Notwithstanding Mao Zedong's own rather frisky sexual history, he imposed a strict Puritanism on his followers. In 1993 heterosexual couples walking with arms around one--or even another holding hands in a manner approaching intimacy--would have feared being denounced as decadent Westerners. This time it was not uncommon in Beijing and Shanghai to see couples kissing and embracing in public. Another change is the change in language. Those who spoke English well in 1993 used polite and controlled understatement and now one hears words like "amazing" and "greatest" resonating in the Chinese rendition of English speech as if the Chinese were trying to outdo Americans in English hyperbole.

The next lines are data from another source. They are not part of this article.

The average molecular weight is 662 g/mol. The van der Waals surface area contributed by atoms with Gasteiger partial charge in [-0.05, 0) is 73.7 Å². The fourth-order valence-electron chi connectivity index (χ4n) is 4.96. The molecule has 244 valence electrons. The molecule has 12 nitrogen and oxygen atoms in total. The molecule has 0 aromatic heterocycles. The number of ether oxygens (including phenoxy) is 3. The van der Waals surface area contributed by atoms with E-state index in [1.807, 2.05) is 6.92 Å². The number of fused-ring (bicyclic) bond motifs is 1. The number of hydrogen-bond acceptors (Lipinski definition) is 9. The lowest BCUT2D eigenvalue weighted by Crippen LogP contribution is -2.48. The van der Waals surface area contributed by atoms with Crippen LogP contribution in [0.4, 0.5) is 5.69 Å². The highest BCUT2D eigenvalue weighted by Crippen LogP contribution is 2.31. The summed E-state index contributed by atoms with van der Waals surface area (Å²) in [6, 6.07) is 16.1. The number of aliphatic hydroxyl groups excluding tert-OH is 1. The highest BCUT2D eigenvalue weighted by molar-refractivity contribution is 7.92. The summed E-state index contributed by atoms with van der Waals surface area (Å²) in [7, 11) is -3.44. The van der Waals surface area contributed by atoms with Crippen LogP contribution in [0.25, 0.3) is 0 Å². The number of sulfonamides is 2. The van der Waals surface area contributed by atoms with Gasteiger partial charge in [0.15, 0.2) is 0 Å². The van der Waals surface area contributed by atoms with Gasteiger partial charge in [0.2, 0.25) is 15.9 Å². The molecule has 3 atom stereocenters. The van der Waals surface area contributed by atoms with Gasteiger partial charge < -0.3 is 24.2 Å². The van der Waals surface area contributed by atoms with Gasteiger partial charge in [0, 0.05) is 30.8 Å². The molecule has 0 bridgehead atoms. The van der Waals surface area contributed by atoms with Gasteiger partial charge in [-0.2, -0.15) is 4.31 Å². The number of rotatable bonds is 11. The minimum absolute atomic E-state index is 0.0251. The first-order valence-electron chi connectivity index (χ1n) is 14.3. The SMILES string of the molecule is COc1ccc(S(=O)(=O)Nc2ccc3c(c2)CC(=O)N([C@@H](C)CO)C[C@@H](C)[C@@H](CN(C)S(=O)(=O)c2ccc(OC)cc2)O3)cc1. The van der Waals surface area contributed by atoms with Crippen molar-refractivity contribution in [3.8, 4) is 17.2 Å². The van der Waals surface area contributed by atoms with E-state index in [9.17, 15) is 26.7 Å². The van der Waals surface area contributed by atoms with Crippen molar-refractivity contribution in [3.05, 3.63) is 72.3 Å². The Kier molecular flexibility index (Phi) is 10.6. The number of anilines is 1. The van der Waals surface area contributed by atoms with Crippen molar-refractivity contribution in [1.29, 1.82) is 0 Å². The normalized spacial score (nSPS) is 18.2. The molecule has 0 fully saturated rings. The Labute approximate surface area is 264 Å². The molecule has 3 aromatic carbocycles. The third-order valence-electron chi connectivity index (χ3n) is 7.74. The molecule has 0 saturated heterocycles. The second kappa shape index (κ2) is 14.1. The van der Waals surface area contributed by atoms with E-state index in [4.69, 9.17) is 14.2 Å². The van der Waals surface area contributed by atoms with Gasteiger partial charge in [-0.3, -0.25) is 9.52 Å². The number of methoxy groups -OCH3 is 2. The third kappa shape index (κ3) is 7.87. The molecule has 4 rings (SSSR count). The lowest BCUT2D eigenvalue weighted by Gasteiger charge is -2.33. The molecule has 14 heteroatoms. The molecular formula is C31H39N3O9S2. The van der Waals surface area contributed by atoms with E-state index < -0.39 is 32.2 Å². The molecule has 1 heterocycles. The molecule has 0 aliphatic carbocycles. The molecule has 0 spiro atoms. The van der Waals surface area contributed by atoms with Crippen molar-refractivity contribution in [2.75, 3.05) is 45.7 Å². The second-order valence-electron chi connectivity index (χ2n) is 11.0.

My wife and I bought a tour package from Ritz Tours, a Los Angeles based company that specializes in China and seems to have a large clientele. Our dates were Sept.21-Oct. 8, 2002. For us the Yangtze sights were a trip highlight. The downstream version of the Ritz cruise took four days, but one can do a five night upstream version on the fifteen day tour or a longer seven night version and more extended tours. We were correctly instructed that within the four days one can see the Three Gorges and the lovely Lesser Gorges (which one does on power operated sampans) and the incredible but unfinished Three Gorges Dam. Some friends on other tours felt that for the Yangtze cruise seven and even five days was a bit too long.